This weekend, thousands of eco-minded individuals and families will converge in San Francisco for the Green Festival to see sustainable living demonstrations, sample organic food and wine, and learn about innovative green businesses and products.
Since the inaugural Green Festival in San Francisco 10 years ago, nonprofits Green America and Global Exchange have organized a total of 32 Green Festivals, attracting over 1 million attendees, in such cities as Washington, D.C., Chicago, New York, Seattle and Los Angeles.
To whet your appetite for this weekend – or in case you can’t attend the event yourself – Earth911 is bringing you an exclusive sneak peek at just a few of the hundreds of eco-friendly companies and products that will be featured at this weekend’s Green Festival.
Not on the West Coast? Stay tuned for the next Green Festival on April 21-22 in New York City.
1. Options for your zero waste lunch
To-Go Ware doesn’t want to try to change our convenient, “to-go” culture, but aims to make it less wasteful, selling a wide range of reusable food containers and utensils to replace our single-use, disposable food ware. The company offers stainless steel stackable lunch box systems called “tiffins,” bamboo utensil sets and utensil holders made of plastic bottles or discarded plastic bags.
2. Greener game night
Blue Orange Games uses durable, non-toxic materials to make high-quality board and card games that can be passed down for generations. To further its environmental commitment, the company plants two trees for every tree used in the construction of a game.
3. Pet beds made from recycled bottles
Now your four-legged best friend can support recycling while taking a snooze. P.L.A.Y. turns used plastic bottles into a soft polyfiber that is used to fill the company’s collection of pet beds and cushions. There are 92 plastic bottles in each of P.L.A.Y.’s large round beds.
As if being made out of recycled materials wasn’t eco-friendly enough, the beds are covered with organic cotton, and the bed’s packaging and tags use paper certified by the Forest Stewardship Council.
4. The compostable water filter
Used by the Japanese to purify water for centuries, the charcoal is sustainably harvested from the white oak forests of Wakayama, Japan, and slow fired in traditional kiln ovens for several days. Kishu charcoal is 97 percent pure carbon and contains millions of micro cavities, which absorb impurities in the water and improve taste.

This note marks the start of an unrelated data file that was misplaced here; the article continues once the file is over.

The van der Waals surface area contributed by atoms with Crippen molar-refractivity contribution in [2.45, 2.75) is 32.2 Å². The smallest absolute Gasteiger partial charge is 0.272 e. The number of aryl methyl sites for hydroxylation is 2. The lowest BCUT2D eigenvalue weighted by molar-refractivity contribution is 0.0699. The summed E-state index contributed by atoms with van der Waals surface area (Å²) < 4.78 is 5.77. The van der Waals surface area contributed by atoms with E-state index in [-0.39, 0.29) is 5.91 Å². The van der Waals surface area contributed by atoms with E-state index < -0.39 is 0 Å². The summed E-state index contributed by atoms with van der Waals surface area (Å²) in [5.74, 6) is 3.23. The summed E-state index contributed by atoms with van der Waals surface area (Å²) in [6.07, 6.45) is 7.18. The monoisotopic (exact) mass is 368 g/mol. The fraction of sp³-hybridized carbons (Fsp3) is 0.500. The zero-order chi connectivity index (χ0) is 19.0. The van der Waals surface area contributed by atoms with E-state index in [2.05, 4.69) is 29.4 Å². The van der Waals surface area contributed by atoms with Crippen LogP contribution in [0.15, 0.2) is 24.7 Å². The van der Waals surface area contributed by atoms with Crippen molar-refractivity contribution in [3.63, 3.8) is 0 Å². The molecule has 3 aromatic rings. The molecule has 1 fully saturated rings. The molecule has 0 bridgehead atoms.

One piece of charcoal can last for up to six months and can be completely composted at the end of its useful life, the company says.
5. A “green guilt”-free candy bar
It can be a challenge to find candy that is both environmentally and socially responsible, but Angell Bars fit the bill. Certified as both organic and fair trade, Angell’s line of candy bars is available in gluten-free, crispy milk chocolate, white chocolate and coconut, and vegan dark chocolate and almond.
Angell Bars are packaged in cardboard caddies with 100-percent recycled content — 50-percent of which is post-consumer material — and the company runs its website on servers powered by renewable electricity.
6. Tires turned into sandals
IndoSole’s line of recycled-tire footwear not only reduces the size of Indonesia’s landfills, but also supports Balinese artisans and their families. Salvaged directly from local landfills, the motorbike tires are sanitized and then fashioned into sandals by skilled local craftspeople.
7. A memory foam mattress, made without oil or chemicals
Unlike many manufacturers that use chemicals or petroleum-based products to produce their mattresses, Essentia makes its line of mattresses using natural latex foam, made from rubber tree sap, and then adds organic essential oils, plant extracts and water, creating the feel of a memory foam mattress.
What are the benefits of a mattress made with oil or chemicals? Essentia says its beds give off no chemical gases or odors and are more breathable than its conventional memory foam counterparts. The mattresses, available in standard, adjustable and infant-sized, last 20 years and can biodegrade in three years when exposed to wind, sun and rain, the company says.